From here, Rachel was able to take the sketch and expand on it. In the script for this scene, the two characters are fighting in the pouring rain, so a lot of time was spent on Rachel's part looking into how water acts on various surfaces. There was also quite a bit of effort spent on his sword - bloodied from a previous encounter - and how said blood would be affected by the downpour.

With these directives in mind, Rachel went about creating the first pass at the cover using the appropriate page dimensions and flat colors - no rain or special effects, yet.

In general, we were both pleased with the layout of the characters, the angle of the shot, etc. Rachel also had to remind me that Red's elaborate tattoos, which give his character a lot more visual dimension, had not been added yet - so I was okay with the general absence of detail on Red's body and clothing.

A few things needed tweaking at this point, however - Quinlan's demeanor and pose being the big ones.

In the original sketch, he seemed a lot more animated, like he was actively trying to avoid the inevitable sword swing. In this first pass, he seemed a bit surprised, like he'd let his guard down a moment before. This, along with the various minor tweaks and environmental/special effect additions would be reflected in the next few passes.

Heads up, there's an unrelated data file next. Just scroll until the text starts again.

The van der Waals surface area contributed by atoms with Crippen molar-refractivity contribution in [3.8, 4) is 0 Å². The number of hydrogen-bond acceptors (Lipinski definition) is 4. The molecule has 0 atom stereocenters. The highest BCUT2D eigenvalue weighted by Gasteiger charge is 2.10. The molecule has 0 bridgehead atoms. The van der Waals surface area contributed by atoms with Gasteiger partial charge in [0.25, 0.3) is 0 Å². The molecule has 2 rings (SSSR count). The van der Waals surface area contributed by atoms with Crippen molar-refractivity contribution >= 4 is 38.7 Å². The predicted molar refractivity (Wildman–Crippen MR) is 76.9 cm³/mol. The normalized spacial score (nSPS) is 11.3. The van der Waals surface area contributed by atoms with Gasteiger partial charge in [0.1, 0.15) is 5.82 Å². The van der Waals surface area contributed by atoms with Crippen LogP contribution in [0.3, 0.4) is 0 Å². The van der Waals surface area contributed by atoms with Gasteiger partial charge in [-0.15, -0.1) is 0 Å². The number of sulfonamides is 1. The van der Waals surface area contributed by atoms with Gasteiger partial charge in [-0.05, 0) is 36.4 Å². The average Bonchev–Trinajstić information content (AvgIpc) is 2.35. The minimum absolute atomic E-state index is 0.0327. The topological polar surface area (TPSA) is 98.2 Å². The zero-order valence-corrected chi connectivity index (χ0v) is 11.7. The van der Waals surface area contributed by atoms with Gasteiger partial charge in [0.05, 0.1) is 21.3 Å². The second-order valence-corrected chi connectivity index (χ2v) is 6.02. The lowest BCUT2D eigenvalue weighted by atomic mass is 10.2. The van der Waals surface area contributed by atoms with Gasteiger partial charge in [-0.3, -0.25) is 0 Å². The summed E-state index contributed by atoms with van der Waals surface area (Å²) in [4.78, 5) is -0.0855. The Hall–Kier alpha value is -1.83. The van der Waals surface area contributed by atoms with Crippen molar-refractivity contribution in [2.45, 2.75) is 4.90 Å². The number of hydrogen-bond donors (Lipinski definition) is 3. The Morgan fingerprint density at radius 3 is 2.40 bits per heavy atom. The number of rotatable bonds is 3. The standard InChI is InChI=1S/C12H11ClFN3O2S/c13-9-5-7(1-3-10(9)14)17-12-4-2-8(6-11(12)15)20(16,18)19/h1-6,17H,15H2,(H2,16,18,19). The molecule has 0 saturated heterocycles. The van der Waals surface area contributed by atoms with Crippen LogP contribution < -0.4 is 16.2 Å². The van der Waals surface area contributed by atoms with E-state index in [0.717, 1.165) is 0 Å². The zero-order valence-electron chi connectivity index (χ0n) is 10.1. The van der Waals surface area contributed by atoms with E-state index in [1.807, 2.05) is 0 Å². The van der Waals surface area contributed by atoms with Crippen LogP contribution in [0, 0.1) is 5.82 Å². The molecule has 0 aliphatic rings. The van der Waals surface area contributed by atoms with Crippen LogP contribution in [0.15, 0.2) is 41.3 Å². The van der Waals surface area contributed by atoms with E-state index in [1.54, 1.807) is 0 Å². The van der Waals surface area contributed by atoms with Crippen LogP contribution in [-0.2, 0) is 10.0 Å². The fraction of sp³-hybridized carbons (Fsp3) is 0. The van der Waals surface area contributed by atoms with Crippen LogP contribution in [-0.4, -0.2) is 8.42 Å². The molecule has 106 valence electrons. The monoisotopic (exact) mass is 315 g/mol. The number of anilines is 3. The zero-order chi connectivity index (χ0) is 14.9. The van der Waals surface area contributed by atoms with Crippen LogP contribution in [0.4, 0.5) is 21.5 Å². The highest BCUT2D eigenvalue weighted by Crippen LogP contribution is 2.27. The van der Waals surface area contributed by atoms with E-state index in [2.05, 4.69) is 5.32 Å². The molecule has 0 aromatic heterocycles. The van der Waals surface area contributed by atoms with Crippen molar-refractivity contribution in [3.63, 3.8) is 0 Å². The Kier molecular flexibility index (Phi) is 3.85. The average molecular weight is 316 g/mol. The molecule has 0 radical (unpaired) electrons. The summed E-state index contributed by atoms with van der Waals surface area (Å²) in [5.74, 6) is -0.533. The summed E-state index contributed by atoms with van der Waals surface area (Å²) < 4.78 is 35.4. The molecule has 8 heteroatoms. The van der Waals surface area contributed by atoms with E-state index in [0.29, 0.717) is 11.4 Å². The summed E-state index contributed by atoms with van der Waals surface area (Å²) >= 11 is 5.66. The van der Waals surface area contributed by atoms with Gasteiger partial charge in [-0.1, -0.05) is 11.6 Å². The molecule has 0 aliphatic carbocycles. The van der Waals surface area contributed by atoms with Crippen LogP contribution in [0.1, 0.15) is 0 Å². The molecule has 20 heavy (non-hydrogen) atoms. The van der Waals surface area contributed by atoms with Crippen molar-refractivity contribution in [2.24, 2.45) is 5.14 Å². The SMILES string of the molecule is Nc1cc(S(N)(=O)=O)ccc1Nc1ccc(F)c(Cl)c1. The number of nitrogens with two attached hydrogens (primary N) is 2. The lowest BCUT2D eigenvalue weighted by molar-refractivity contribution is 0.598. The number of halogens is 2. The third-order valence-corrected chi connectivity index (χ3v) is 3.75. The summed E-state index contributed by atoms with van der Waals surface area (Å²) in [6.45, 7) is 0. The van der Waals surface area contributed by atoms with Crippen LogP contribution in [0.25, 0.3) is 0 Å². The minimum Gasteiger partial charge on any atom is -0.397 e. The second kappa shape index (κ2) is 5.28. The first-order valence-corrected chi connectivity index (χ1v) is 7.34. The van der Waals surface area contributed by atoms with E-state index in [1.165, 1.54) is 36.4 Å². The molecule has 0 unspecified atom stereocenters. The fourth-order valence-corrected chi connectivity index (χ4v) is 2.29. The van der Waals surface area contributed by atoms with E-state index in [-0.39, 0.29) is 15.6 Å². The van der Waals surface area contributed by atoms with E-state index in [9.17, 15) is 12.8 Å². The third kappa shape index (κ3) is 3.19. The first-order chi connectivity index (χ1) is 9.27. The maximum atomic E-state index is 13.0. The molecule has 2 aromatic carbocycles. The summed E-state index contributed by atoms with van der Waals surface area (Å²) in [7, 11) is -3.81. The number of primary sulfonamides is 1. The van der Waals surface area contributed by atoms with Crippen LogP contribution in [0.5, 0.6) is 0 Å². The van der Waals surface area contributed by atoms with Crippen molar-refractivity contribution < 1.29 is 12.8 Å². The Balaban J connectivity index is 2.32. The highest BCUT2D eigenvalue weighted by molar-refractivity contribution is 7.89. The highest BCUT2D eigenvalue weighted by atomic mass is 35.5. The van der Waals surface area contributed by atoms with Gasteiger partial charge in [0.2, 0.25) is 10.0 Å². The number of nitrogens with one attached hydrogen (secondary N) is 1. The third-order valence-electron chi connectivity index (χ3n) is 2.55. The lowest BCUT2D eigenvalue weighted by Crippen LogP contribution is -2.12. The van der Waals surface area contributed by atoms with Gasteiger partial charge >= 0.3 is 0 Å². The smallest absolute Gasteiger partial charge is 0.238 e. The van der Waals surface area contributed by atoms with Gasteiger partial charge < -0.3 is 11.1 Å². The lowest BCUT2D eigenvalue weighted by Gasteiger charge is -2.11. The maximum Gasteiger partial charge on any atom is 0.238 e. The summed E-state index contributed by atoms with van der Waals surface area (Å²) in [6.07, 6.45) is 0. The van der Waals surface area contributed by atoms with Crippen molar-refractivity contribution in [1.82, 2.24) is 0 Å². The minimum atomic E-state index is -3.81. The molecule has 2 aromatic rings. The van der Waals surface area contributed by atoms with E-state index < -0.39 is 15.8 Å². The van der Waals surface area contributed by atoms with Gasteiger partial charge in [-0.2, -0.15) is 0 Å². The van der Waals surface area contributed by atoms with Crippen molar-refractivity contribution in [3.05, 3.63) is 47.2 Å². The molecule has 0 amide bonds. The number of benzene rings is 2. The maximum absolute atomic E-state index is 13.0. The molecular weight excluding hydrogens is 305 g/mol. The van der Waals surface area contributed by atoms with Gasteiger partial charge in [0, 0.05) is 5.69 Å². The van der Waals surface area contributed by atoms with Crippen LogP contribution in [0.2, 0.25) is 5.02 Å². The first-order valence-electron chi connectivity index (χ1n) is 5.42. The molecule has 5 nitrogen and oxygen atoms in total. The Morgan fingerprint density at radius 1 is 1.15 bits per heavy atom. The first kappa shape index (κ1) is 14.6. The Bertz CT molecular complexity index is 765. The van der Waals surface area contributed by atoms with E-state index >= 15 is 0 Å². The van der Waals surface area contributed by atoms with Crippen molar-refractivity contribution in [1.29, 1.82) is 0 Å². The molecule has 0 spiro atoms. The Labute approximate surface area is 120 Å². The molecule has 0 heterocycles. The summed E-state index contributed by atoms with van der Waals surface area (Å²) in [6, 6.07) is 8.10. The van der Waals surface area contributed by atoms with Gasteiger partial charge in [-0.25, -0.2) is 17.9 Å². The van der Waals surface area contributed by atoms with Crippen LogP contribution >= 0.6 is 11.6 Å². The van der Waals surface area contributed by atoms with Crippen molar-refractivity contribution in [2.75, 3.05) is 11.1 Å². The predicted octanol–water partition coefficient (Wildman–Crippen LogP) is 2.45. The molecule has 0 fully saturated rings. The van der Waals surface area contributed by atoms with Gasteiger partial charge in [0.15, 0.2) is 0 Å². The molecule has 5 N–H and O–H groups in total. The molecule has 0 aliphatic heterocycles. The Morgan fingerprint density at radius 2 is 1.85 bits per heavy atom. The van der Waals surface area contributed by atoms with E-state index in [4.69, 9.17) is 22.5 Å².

In the next pass, Quinlan was altered to look more like he did in the original sketch, and the special effects were added, along with Red's tattoos. The title text was also added! The final pass is below. Enjoy!

Sunday, March 7, 2010

An Update! Also, Sunsgrove Architecture

Wow, three months between blog posts! Clearly this is what I meant when I said we'd be posting more stuff! We're hard at work putting together all the content for the pitch - from fully-completed pages to character portraits and beyond. Stephen Christy, Director of Development at Archaia Studios Press, put together a spectacular commentary on a pitch that was presented to him for the upcoming series "Feeding Ground". Essentially, this was a step-by-step look at a successful comic pitch, and it's been a superb resource throughout our pitch creation process. You can view the images (with Stephen's commentary) right over here.